Nov 5, 2020

Looking Forward to a More Secure Reserve

Focus Group During World Okapi Day
Focus Group During World Okapi Day

On October 18th, we celebrated World Okapi Day across the Reserve. Due to COVID-19, we were unable to host the large celebrations we are used to, but we still stayed committed to making the event fun and most importantly - spreading awareness for okapi. While individuals celebrated in small groups of family and friends, we also hosted awareness campaigns in each of the villages. During these meetings, community leaders got together in small, socially distanced groups to learn more about the okapi, what can be done to help protect their environment, discuss how their local communities can help, and brainstorm how DRC can move toward being more environmentally conscious.

One of the recurring themes during the brainstorm sessions was the general instability brought on across the Reserve due to antagonistic groups like rogue militants and the illegal wildlife/poaching trade. It is of great concern to leaders to ensure these threats are removed for both the safety of communities and the health of the environment.

As you may already know, these threats recently became a reality for OCP and our partners in the ICCN. On the evening of September 17th, the patrol post at Adusa at the western entrance of the Reserve was ambushed by a group of armed men, resulting in the deaths of two eco-guards members. Our hearts go out to the families and friends of these guards, who risked their lives to protect the Reserve and the animals within. OCP and the Okapi Wildlife Reserve supported the costs of the funerals for these eco-guards to reduce the financial burden on their families.

Chimpanzees are often the target for bushmeat and the illegal wildlife trade by armed men in the Reserve. Entire troops of chimpanzees are killed for their meat and the young are illegally sold as pets in the markets for additional income. The presence of these groups within the forest can have dire consequences to the health of wildlife and people from destruction of forest and the poaching of bushmeat in order to establish camp.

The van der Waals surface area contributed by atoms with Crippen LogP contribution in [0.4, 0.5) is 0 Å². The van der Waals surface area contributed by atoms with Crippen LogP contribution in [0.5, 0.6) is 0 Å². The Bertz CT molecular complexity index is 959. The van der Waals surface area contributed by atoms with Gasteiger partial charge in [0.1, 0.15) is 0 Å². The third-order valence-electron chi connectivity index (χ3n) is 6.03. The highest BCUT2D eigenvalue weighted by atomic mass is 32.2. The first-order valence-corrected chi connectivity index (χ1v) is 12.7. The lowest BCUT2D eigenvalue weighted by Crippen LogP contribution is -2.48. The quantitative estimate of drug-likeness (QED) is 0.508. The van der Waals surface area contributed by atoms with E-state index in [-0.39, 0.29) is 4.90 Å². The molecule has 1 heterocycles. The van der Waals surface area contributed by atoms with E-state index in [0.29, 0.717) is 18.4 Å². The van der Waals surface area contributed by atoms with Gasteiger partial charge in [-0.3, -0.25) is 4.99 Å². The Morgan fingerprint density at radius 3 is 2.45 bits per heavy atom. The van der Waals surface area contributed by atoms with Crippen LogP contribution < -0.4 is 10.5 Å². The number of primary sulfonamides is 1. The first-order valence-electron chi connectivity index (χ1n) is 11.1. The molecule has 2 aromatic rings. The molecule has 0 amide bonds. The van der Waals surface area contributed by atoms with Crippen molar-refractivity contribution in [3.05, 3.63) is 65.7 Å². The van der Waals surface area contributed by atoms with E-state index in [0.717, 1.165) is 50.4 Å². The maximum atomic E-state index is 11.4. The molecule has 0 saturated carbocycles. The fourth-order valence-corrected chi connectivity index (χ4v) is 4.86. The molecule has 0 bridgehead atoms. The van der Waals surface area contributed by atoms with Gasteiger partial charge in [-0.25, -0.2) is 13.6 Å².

As always, we are working hand-in-hand with ICCN to establish a safe place for both wildlife and communities in and around the Reserve. While it is always disheartening when we face violent acts and major setbacks, we know that with your help, we are proving protection where there would otherwise be none. 

Chimps Spotted by Camera Trap
Chimps Spotted by Camera Trap
Newly Trained ICCN Eco-Guards
Newly Trained ICCN Eco-Guards

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Jul 9, 2020

Sharing Sustainable Agroforestry Knowledge

Children help nursery staff with seedlings.
Children help nursery staff with seedlings.

The OCP Agroforestry program have made an incredible impact on the protection and sustainability of the environment since the program’s inception in 2001. We are happy to report that our initiatives continue to increase crop yields by up to 25% compared to traditional farming methods. And the major accomplishment of decreasing the time land needs to lay to fallow, (or be reusable for planting) to two years from the staggering 10 years it was before.

Many of the farmers around the Okapi Wildlife Reserve live in remote and difficult-to-reach areas. This provides one of the unique and more challenging tasks taken on by OCP - the spreading of knowledge about sustainable practices. The Agroforestry team tackles this through a number of resources. The first is by providing example gardens around the Reserve that attract farmers and people as they pass by on their daily errands and travels. The genuine interest of the people in how they can change their crop selection, crop rotation and planting schedules to improve crop production is making a broad impact across the region in reducing land degraded by slash-and-burn agricultural practices. The gentle encouragement of the agroforestry team recruits local people to not only join the program to increase their crop yields, but also shares the importance of protecting the ecosystem for the benefit of people and animals, including okapi.